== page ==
Researchers from the University of Bonn and the Max Planck Institute of Biochemistry in Martinsried have decoded a signal path that could boost the burning of body fat. Mice that are missing a signal switch called VASP are clearly leaner and have more of the coveted brown and beige-colored fat cells that convert energy into heat. This might point the way to a new method for fighting obesity.
The researchers presented their results in the current issue of the journal Science Signaling.
The numbers of obese people are climbing steeply all over the world-with obvious major consequences for their health. Due to excess food intake and a lack of physical activity, but also due to genetic factors, the risk for overweight people dying from diseases like coronary heart disease, diabetes and atherosclerosis increases. "The body's fat reserves are actually used as a place to store energy that allows surviving lean times," says Prof. Dr. Alexander Pfeifer, Director of the Institute of Pharmacology and Toxicology of the University of Bonn. "But nowadays, hardly anyone in the industrialized nations is exposed to such hunger phases anymore."
A signal path boosts the burning of fat in the body
Since many people ingest more energy in their diet than they can burn, many harbor dreams of a magic pill that will simply make fat melt away. Now, scientists working with Prof. Pfeifer in collaboration with colleagues from Epileptology and from the PharmaCenter Bonn, together with the Max Planck Institute of Biochemistry in Martinsried -- have discovered a signal path in the metabolism of mice that is indeed able to greatly boost combustion inside the rodents' bodies.
"Science distinguishes between three different types of fat," reports Prof. Pfeifer. White fat is used to store energy and is found in the "problem zones" of overweight people. "Brown fat cells, however, are used as a kind of heating unit," says the pharmacologist. "In babies, they make sure that they do not lose too much heat." Unfortunately, adults have hardly any brown fat cells left-except for small areas at the back of their necks and along their spines. The third category-the so-called "beige fat cells"-are the ones the researchers are betting on. "Just like brown fat cells, they are efficient at converting energy from food into heat, and they can form from the undesirable white fat cells," explains Prof. Pfeifer.
How can white fat cells be converted into brown or beige ones?
Consequently, the team's research focused on how to turn the white fat cells into as many beige ones as possible. "The issue was finding a way to brown white fat -- of course, not in a skillet, but directly inside the body," the University of Bonn pharmacologist summarized the problem. In a study published in 2009, the team around Prof. Pfeifer found that brown fat needs the neurotransmitter "cGMP." And according to the new findings, this is also true for beige fat. The researchers now studied in mice where cGMP comes from and how it is regulated.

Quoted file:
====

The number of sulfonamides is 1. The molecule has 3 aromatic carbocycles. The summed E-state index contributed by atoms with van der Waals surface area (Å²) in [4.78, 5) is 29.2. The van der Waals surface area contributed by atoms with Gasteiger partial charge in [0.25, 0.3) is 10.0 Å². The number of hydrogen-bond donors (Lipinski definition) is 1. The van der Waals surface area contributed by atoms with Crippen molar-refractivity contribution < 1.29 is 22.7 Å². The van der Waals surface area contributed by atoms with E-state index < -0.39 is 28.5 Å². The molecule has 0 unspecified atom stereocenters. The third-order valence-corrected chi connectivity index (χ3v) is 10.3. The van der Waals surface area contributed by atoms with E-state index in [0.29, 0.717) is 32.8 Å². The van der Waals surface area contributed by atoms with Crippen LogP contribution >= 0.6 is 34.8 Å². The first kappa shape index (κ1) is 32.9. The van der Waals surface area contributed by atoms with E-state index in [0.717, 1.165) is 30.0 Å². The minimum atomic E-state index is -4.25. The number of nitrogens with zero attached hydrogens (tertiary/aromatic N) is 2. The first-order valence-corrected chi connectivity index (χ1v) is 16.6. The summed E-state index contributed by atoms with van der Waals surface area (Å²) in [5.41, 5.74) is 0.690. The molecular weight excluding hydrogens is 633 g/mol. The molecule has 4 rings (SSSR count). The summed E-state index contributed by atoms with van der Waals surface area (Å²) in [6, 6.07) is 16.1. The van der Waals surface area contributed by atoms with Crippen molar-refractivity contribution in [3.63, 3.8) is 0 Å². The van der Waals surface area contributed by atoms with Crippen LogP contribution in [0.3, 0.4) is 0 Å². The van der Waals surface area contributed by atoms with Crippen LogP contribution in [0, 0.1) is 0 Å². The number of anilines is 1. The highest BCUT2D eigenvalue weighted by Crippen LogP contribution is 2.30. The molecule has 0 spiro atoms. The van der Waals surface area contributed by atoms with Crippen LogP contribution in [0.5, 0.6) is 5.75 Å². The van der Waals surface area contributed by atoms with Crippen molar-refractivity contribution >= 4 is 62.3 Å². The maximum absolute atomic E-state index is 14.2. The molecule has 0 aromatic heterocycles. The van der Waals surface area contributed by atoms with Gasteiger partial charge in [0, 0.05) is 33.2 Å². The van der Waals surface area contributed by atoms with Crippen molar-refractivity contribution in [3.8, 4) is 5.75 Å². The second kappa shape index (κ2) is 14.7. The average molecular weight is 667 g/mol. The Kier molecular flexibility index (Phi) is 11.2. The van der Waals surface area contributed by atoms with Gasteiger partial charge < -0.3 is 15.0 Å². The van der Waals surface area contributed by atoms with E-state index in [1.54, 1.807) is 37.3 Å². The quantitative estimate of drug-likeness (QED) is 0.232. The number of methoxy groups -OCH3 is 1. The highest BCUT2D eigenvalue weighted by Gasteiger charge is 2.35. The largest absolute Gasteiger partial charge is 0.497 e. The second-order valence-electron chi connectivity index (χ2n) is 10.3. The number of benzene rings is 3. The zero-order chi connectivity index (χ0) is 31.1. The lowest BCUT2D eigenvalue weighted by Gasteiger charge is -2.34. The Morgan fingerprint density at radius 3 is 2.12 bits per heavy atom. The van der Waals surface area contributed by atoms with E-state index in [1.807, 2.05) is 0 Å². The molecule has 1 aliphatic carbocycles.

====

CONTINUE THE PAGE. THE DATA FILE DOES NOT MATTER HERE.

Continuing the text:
These studies showed that vasodilator-stimulated phosphoprotein (VASP) plays an essential role as a switch on a signal path that slows down the formation of brown and beige fat cells. "This is why mice in which the gene for forming VASP was switched off have the more active brown and beige fat," Prof. Pfeifer summarizes the study results. "These animals are lean and dissipate more energy." In developing a regulator for the VASP/cGMP signaling pathway, the researchers see a potential starting point for promoting the energy- and fat-burning brown fat cells.
Hope for new obesity therapies
"This might even allow us to talk the white fat cells into converting to brown or beige fat," says the University of Bonn researcher. "This might lead to a useful option for successfully treating obesity." But this is still a long way off. So far, this signal path has been described in mice only. "We will have to see first if this is also successful in humans," says Prof. Pfeifer, and added that this was just basic research that could open up new possibilities.
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